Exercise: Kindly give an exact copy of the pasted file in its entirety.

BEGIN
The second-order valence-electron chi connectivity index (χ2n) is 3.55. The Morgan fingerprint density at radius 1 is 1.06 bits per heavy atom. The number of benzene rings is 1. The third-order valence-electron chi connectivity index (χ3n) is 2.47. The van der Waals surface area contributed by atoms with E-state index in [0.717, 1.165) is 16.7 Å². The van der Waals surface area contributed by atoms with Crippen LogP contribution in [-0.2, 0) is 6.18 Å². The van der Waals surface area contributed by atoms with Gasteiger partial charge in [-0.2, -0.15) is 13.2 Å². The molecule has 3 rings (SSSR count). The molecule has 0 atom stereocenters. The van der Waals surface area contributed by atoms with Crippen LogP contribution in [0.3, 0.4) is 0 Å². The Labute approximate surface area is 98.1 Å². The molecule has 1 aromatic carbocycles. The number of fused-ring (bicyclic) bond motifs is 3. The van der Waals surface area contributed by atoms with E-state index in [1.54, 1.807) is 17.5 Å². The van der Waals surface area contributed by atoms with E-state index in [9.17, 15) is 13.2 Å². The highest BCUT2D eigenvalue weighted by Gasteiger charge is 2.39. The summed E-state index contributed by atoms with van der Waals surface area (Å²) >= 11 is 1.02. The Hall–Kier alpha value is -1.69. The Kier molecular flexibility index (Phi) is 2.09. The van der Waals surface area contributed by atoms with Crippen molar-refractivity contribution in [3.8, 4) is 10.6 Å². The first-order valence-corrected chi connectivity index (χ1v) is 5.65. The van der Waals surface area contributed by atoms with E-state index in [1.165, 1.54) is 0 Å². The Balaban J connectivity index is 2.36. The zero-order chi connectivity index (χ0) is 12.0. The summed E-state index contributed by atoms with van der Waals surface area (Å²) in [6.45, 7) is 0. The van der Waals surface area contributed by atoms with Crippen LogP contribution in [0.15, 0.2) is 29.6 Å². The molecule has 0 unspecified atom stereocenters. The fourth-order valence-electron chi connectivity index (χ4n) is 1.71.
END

The second-order valence-electron chi connectivity index (χ2n) is 3.55. The Morgan fingerprint density at radius 1 is 1.06 bits per heavy atom. The number of benzene rings is 1. The third-order valence-electron chi connectivity index (χ3n) is 2.47. The van der Waals surface area contributed by atoms with E-state index in [0.717, 1.165) is 16.7 Å². The van der Waals surface area contributed by atoms with Crippen LogP contribution in [-0.2, 0) is 6.18 Å². The van der Waals surface area contributed by atoms with Gasteiger partial charge in [-0.2, -0.15) is 13.2 Å². The molecule has 3 rings (SSSR count). The molecule has 0 atom stereocenters. The van der Waals surface area contributed by atoms with Crippen LogP contribution in [0.3, 0.4) is 0 Å². The Labute approximate surface area is 98.1 Å². The molecule has 1 aromatic carbocycles. The number of fused-ring (bicyclic) bond motifs is 3. The van der Waals surface area contributed by atoms with E-state index in [1.54, 1.807) is 17.5 Å². The van der Waals surface area contributed by atoms with E-state index in [9.17, 15) is 13.2 Å². The highest BCUT2D eigenvalue weighted by Gasteiger charge is 2.39. The summed E-state index contributed by atoms with van der Waals surface area (Å²) >= 11 is 1.02. The Hall–Kier alpha value is -1.69. The Kier molecular flexibility index (Phi) is 2.09. The van der Waals surface area contributed by atoms with Crippen molar-refractivity contribution in [3.8, 4) is 10.6 Å². The first-order valence-corrected chi connectivity index (χ1v) is 5.65. The van der Waals surface area contributed by atoms with E-state index in [1.165, 1.54) is 0 Å². The Balaban J connectivity index is 2.36. The zero-order chi connectivity index (χ0) is 12.0. The summed E-state index contributed by atoms with van der Waals surface area (Å²) in [6.45, 7) is 0. The van der Waals surface area contributed by atoms with Crippen LogP contribution in [0.15, 0.2) is 29.6 Å². The molecule has 0 unspecified atom stereocenters. The fourth-order valence-electron chi connectivity index (χ4n) is 1.71.